Nebraska only offers retail sports betting at this time. The first retail sportsbook opened in June, but since then, there hasn’t been much traction on launching an online sector.

Maine’s push for online sports betting gains traction

Maine could technically launch its online sports betting industry this year in November. Officials seem poised to hand out temporary licenses and allow wagering then. While Maine Gambling Control Unit Executive Director Milton Champion had noted that early 2024 was a more reasonable timeline to start taking wagers, Maine regulators have picked up the pace. The outlook now has Maine launching somewhere between Nov. 5 and Nov. 15.

The state’s attorney general’s office is going through a final review of applicants. 

“Once they’ve approved it, then I will forward it to the Secretary of State’s office,” said Champion to Maine Public. “They typically take three to five business days and then once [the Secretary of State’s office] posts the adopted rules on their website, then then we go live.”

Vermont is ahead of the curve

Vermont is in a similar boat to Maine in that it could launch by early 2024, too. In July, it appeared as though online sports betting could be up and running before 2023 ends, which very well could still be the case. Sportsbooks BetMGM, DraftKings, Fanatics, FanDuel and Penn Sports Interactive submitted online sports betting applications last month. Compared to Nebraska and Maine, Vermont appears ahead of the curve when it comes to launching next.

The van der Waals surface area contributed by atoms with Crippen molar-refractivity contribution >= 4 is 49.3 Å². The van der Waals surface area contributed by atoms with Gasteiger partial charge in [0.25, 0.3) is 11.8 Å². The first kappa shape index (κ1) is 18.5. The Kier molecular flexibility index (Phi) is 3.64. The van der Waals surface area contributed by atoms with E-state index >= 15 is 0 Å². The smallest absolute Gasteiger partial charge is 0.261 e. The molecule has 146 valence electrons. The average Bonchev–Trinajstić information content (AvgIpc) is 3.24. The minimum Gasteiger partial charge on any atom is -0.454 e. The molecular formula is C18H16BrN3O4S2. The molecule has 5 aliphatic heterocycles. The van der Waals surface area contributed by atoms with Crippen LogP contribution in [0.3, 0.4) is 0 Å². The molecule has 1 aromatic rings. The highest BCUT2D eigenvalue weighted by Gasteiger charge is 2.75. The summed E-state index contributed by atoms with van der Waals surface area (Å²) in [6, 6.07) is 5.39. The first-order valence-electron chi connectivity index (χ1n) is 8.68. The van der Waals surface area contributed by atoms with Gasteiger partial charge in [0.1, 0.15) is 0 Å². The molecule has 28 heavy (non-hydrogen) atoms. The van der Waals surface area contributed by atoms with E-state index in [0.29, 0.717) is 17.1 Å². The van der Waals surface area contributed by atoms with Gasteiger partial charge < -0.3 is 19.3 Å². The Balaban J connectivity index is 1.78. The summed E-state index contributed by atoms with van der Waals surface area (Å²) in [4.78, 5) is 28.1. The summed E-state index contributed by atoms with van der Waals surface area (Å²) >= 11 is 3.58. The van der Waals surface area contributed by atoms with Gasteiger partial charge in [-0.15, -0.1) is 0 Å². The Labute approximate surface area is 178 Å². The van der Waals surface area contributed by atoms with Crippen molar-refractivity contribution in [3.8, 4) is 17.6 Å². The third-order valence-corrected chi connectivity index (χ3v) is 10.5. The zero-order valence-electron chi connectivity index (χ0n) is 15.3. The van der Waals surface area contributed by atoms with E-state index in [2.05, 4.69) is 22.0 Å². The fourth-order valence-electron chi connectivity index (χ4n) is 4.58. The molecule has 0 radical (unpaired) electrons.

Will North Carolina be the next state to launch online sports betting?

The state certainly won’t want to miss out on Super Bowl betting in NC, but neither will these other states. Considering Vermont has already taken applications and has eyed a late 2023 launch and Maine is in the final stages barring hangups, it might end up being the next to launch online sports betting. 

Take a look at Kentucky’s ambitious launch time frame. The state awarded sports betting licenses to the horse tracks on Aug. 22. Retail sports betting kicked off just a couple of weeks later, with online following about a month later.

Let’s be clear: Vermont hasn’t accepted these licenses yet. It’s inevitable, but so far, the operators have just submitted their applications. Kentucky moved quickly, and it’s not unreasonable to think Vermont would as well. Given that there are about three full months left until the calendar turns, Vermont could certainly get its online sports betting market up first.

North Carolina could be looking at at least a March-April launch, based off the timeline of how other states launched their respective online markets. And Vermont appears to be ahead there.

Regardless of when the Tar Heel State launches sports betting, NCSharp expects big returns. Our preliminary projection sees North Carolina generating between $6-$7 billion in total bets in its first full year of operation.

About the Author

Adam Hensley

Adam Hensley's byline has appeared in the Associated Press, Sports Illustrated and sites within the USA Today Network. Hensley graduated from the University of Iowa in 2019 and spent his college career working as an editor and reporter for the Daily Iowan’s sports department.